Lockheed Martin has successfully completed the wet runway and crosswind testing of its F-35B fighter at Edwards Air Force Base in California, US, marking an important milestone in the US Marine Corps‘ (USMC) initial operational capability (IOC) certification.
Lockheed Martin F-35 test and verification vice-president JD McFarlan said: "This testing is absolutely critical to [the] 2B flight software fleet release and the Marine Corps’ IOC.
"Collectively, the results support clearing the 20k crosswind envelope for conventional take off and landings (CTOL), short take offs (Sto) and short landings (SL), with ideal handling quality ratings and meaningful improvement over legacy fourth generational fighter aircraft."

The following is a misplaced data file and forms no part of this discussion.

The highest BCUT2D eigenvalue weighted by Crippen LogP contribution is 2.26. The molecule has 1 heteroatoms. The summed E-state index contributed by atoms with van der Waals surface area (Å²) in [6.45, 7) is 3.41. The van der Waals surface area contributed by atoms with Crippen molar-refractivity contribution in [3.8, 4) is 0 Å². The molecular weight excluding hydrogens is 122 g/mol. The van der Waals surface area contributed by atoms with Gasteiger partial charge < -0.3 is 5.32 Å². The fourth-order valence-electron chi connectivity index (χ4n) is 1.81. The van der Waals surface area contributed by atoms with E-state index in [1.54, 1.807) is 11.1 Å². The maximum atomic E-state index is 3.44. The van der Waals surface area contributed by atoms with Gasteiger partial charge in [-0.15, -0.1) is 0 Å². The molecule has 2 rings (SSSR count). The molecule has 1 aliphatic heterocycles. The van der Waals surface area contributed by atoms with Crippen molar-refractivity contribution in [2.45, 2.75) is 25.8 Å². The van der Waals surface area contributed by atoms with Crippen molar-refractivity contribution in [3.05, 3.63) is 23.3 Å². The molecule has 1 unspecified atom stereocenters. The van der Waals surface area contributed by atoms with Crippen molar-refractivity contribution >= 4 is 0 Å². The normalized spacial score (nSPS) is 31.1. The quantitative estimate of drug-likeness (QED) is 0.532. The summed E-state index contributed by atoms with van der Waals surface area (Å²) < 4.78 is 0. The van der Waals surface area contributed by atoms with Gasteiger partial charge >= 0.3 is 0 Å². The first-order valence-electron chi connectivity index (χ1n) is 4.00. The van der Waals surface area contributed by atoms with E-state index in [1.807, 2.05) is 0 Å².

During the 41-day test period, involving 37 missions, the USMC’s BF-4 aircraft successfully achieved 114 test points, comprising 48 of 48 wet runway test points, four of four performance STOs, 12 of 18 unique flight test conditions for STO, 19 of 23 unique flight test conditions for SLs, and all directional control and anti-skid wet runway testing.
As part of the testing, four aircraft surpassed flight hour milestones with the F-35C CF-1 and F-35A aircraft AF-4 achieving 500 flight hours, and the F-35C and CF-5 accomplishing 100 hours.
Integrating the latest low-observable stealth technology with the speed and agility of a fighter, the three distinct variants of the fifth generation F-35 Lightning II will replace the A-10 and F-16 for the US Air Force, the F/A-18 for the US Navy, the F/A-18 and AV-8B Harrier for the USMC, and a range of fighters for approximately ten other nations.
Upon the USMC’s scheduled completion of IOC in July 2015, the US Air Force and navy aircraft will also attain IOC certification in August 2016 and 2018, respectively.
Image: The USMC’s Lockheed Martin F-35B fighter during the wet runway and crosswind testing. Photo: courtesy of Lockheed Martin.